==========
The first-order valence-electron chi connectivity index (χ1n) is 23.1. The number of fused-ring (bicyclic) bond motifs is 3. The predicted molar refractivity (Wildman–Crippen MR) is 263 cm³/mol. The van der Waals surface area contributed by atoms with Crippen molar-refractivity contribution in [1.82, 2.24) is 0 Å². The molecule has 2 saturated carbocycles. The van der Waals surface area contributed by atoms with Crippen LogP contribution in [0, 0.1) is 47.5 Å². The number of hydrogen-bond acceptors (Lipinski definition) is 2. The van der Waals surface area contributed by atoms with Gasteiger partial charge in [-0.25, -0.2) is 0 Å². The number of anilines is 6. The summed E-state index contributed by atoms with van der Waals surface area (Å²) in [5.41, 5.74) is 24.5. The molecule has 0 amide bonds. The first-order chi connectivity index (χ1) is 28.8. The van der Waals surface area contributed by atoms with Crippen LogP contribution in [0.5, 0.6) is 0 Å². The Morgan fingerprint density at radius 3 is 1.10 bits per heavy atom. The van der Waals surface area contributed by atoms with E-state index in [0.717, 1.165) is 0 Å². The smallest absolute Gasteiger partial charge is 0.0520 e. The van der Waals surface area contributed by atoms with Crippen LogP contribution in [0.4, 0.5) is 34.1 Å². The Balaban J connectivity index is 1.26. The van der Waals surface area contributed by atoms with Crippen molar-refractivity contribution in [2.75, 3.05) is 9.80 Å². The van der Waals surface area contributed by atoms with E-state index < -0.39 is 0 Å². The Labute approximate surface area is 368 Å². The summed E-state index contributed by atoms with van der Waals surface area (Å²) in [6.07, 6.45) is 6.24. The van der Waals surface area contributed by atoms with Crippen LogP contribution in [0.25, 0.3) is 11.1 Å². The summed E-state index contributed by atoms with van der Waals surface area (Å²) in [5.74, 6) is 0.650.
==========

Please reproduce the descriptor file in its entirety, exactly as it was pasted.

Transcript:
The first-order valence-electron chi connectivity index (χ1n) is 23.1. The number of fused-ring (bicyclic) bond motifs is 3. The predicted molar refractivity (Wildman–Crippen MR) is 263 cm³/mol. The van der Waals surface area contributed by atoms with Crippen molar-refractivity contribution in [1.82, 2.24) is 0 Å². The molecule has 2 saturated carbocycles. The van der Waals surface area contributed by atoms with Crippen LogP contribution in [0, 0.1) is 47.5 Å². The number of hydrogen-bond acceptors (Lipinski definition) is 2. The van der Waals surface area contributed by atoms with Gasteiger partial charge in [-0.25, -0.2) is 0 Å². The number of anilines is 6. The summed E-state index contributed by atoms with van der Waals surface area (Å²) in [5.41, 5.74) is 24.5. The molecule has 0 amide bonds. The first-order chi connectivity index (χ1) is 28.8. The van der Waals surface area contributed by atoms with Crippen LogP contribution in [0.5, 0.6) is 0 Å². The Morgan fingerprint density at radius 3 is 1.10 bits per heavy atom. The van der Waals surface area contributed by atoms with E-state index in [0.717, 1.165) is 0 Å². The smallest absolute Gasteiger partial charge is 0.0520 e. The van der Waals surface area contributed by atoms with Crippen LogP contribution in [0.4, 0.5) is 34.1 Å². The Balaban J connectivity index is 1.26. The van der Waals surface area contributed by atoms with Crippen molar-refractivity contribution in [2.75, 3.05) is 9.80 Å². The van der Waals surface area contributed by atoms with E-state index < -0.39 is 0 Å². The Labute approximate surface area is 368 Å². The summed E-state index contributed by atoms with van der Waals surface area (Å²) in [6.07, 6.45) is 6.24. The van der Waals surface area contributed by atoms with Crippen LogP contribution in [0.25, 0.3) is 11.1 Å². The summed E-state index contributed by atoms with van der Waals surface area (Å²) in [5.74, 6) is 0.650.